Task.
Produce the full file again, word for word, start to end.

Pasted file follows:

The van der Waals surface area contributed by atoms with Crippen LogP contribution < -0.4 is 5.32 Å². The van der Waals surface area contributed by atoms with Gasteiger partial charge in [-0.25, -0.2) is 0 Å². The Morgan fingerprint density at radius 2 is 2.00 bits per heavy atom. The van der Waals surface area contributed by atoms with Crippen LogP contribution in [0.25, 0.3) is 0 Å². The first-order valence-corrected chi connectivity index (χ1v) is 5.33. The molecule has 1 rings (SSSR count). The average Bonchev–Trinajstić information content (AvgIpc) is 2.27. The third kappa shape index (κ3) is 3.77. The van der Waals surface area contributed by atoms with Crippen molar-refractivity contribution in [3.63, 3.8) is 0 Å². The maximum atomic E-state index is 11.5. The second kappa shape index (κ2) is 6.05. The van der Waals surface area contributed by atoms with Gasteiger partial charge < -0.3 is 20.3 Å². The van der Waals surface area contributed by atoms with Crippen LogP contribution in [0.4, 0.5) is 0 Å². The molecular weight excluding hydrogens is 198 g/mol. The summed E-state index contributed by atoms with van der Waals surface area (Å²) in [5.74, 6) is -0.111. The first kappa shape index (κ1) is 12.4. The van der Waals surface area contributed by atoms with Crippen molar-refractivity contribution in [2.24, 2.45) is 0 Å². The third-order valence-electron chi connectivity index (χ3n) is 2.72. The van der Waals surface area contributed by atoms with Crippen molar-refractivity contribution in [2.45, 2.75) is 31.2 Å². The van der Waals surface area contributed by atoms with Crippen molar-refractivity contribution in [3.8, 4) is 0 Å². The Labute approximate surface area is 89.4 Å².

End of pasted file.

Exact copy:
The van der Waals surface area contributed by atoms with Crippen LogP contribution < -0.4 is 5.32 Å². The van der Waals surface area contributed by atoms with Gasteiger partial charge in [-0.25, -0.2) is 0 Å². The Morgan fingerprint density at radius 2 is 2.00 bits per heavy atom. The van der Waals surface area contributed by atoms with Crippen LogP contribution in [0.25, 0.3) is 0 Å². The first-order valence-corrected chi connectivity index (χ1v) is 5.33. The molecule has 1 rings (SSSR count). The average Bonchev–Trinajstić information content (AvgIpc) is 2.27. The third kappa shape index (κ3) is 3.77. The van der Waals surface area contributed by atoms with Crippen molar-refractivity contribution in [3.63, 3.8) is 0 Å². The maximum atomic E-state index is 11.5. The second kappa shape index (κ2) is 6.05. The van der Waals surface area contributed by atoms with Gasteiger partial charge < -0.3 is 20.3 Å². The van der Waals surface area contributed by atoms with Crippen LogP contribution in [0.4, 0.5) is 0 Å². The molecular weight excluding hydrogens is 198 g/mol. The summed E-state index contributed by atoms with van der Waals surface area (Å²) in [5.74, 6) is -0.111. The first kappa shape index (κ1) is 12.4. The van der Waals surface area contributed by atoms with Crippen molar-refractivity contribution in [2.24, 2.45) is 0 Å². The third-order valence-electron chi connectivity index (χ3n) is 2.72. The van der Waals surface area contributed by atoms with Crippen molar-refractivity contribution in [2.45, 2.75) is 31.2 Å². The van der Waals surface area contributed by atoms with Crippen molar-refractivity contribution in [3.8, 4) is 0 Å². The Labute approximate surface area is 89.4 Å².